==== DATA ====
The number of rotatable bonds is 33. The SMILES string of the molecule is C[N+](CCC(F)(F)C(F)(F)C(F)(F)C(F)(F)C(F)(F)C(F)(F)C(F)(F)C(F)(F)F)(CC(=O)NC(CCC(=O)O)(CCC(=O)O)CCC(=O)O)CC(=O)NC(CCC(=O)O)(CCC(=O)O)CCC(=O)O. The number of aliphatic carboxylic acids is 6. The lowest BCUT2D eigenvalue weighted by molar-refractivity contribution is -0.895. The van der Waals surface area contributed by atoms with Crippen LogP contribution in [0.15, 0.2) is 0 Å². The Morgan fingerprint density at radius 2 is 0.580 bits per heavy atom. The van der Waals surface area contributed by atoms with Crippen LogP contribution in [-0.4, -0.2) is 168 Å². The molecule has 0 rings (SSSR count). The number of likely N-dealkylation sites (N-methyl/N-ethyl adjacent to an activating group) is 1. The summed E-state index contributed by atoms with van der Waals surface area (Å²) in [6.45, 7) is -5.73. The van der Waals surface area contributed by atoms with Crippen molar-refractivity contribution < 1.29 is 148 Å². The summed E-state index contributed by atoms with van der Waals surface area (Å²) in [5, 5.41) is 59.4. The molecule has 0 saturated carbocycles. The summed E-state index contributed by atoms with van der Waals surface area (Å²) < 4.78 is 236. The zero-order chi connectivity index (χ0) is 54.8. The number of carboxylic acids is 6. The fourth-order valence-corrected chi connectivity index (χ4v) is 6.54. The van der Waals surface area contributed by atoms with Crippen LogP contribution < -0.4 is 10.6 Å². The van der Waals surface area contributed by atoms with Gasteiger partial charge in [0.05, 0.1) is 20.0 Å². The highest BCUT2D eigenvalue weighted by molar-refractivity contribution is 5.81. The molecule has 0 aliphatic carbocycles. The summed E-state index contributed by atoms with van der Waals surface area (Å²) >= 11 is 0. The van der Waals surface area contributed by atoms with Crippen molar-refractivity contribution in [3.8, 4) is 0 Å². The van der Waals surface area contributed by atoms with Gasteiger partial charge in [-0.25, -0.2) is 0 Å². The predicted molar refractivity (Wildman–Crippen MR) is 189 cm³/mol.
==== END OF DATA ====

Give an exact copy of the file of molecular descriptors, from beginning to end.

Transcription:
The number of rotatable bonds is 33. The SMILES string of the molecule is C[N+](CCC(F)(F)C(F)(F)C(F)(F)C(F)(F)C(F)(F)C(F)(F)C(F)(F)C(F)(F)F)(CC(=O)NC(CCC(=O)O)(CCC(=O)O)CCC(=O)O)CC(=O)NC(CCC(=O)O)(CCC(=O)O)CCC(=O)O. The number of aliphatic carboxylic acids is 6. The lowest BCUT2D eigenvalue weighted by molar-refractivity contribution is -0.895. The van der Waals surface area contributed by atoms with Crippen LogP contribution in [0.15, 0.2) is 0 Å². The Morgan fingerprint density at radius 2 is 0.580 bits per heavy atom. The van der Waals surface area contributed by atoms with Crippen LogP contribution in [-0.4, -0.2) is 168 Å². The molecule has 0 rings (SSSR count). The number of likely N-dealkylation sites (N-methyl/N-ethyl adjacent to an activating group) is 1. The summed E-state index contributed by atoms with van der Waals surface area (Å²) in [6.45, 7) is -5.73. The van der Waals surface area contributed by atoms with Crippen molar-refractivity contribution < 1.29 is 148 Å². The summed E-state index contributed by atoms with van der Waals surface area (Å²) in [5, 5.41) is 59.4. The molecule has 0 saturated carbocycles. The summed E-state index contributed by atoms with van der Waals surface area (Å²) < 4.78 is 236. The zero-order chi connectivity index (χ0) is 54.8. The number of carboxylic acids is 6. The fourth-order valence-corrected chi connectivity index (χ4v) is 6.54. The van der Waals surface area contributed by atoms with Crippen LogP contribution < -0.4 is 10.6 Å². The van der Waals surface area contributed by atoms with Gasteiger partial charge in [0.05, 0.1) is 20.0 Å². The highest BCUT2D eigenvalue weighted by molar-refractivity contribution is 5.81. The molecule has 0 aliphatic carbocycles. The summed E-state index contributed by atoms with van der Waals surface area (Å²) >= 11 is 0. The van der Waals surface area contributed by atoms with Crippen molar-refractivity contribution in [3.8, 4) is 0 Å². The van der Waals surface area contributed by atoms with Gasteiger partial charge in [-0.25, -0.2) is 0 Å². The predicted molar refractivity (Wildman–Crippen MR) is 189 cm³/mol.